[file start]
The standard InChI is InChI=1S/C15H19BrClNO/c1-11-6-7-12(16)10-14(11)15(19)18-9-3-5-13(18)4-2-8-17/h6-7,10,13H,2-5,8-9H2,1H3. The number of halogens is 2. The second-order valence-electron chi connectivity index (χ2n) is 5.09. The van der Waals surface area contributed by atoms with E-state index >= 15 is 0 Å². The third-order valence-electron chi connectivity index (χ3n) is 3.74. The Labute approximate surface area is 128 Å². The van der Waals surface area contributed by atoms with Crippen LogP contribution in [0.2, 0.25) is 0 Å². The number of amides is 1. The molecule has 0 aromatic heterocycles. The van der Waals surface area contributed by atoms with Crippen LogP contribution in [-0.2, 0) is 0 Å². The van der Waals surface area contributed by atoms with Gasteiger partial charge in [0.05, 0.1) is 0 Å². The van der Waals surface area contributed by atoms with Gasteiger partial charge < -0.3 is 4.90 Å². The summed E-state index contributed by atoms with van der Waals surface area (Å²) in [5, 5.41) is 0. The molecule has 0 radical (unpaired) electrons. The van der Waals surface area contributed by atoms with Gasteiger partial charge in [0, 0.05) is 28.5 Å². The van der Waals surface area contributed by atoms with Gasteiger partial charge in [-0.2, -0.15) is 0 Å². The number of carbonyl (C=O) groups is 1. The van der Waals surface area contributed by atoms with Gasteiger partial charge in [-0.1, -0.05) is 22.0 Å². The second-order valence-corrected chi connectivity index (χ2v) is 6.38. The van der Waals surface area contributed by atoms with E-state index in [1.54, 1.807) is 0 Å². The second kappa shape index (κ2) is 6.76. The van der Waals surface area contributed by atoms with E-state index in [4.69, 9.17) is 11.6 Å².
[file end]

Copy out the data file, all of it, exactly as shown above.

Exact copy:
The standard InChI is InChI=1S/C15H19BrClNO/c1-11-6-7-12(16)10-14(11)15(19)18-9-3-5-13(18)4-2-8-17/h6-7,10,13H,2-5,8-9H2,1H3. The number of halogens is 2. The second-order valence-electron chi connectivity index (χ2n) is 5.09. The van der Waals surface area contributed by atoms with E-state index >= 15 is 0 Å². The third-order valence-electron chi connectivity index (χ3n) is 3.74. The Labute approximate surface area is 128 Å². The van der Waals surface area contributed by atoms with Crippen LogP contribution in [0.2, 0.25) is 0 Å². The number of amides is 1. The molecule has 0 aromatic heterocycles. The van der Waals surface area contributed by atoms with Crippen LogP contribution in [-0.2, 0) is 0 Å². The van der Waals surface area contributed by atoms with Gasteiger partial charge in [0.05, 0.1) is 0 Å². The van der Waals surface area contributed by atoms with Gasteiger partial charge < -0.3 is 4.90 Å². The summed E-state index contributed by atoms with van der Waals surface area (Å²) in [5, 5.41) is 0. The molecule has 0 radical (unpaired) electrons. The van der Waals surface area contributed by atoms with Gasteiger partial charge in [0, 0.05) is 28.5 Å². The van der Waals surface area contributed by atoms with Gasteiger partial charge in [-0.2, -0.15) is 0 Å². The number of carbonyl (C=O) groups is 1. The van der Waals surface area contributed by atoms with Gasteiger partial charge in [-0.1, -0.05) is 22.0 Å². The second-order valence-corrected chi connectivity index (χ2v) is 6.38. The van der Waals surface area contributed by atoms with E-state index in [1.54, 1.807) is 0 Å². The second kappa shape index (κ2) is 6.76. The van der Waals surface area contributed by atoms with E-state index in [4.69, 9.17) is 11.6 Å².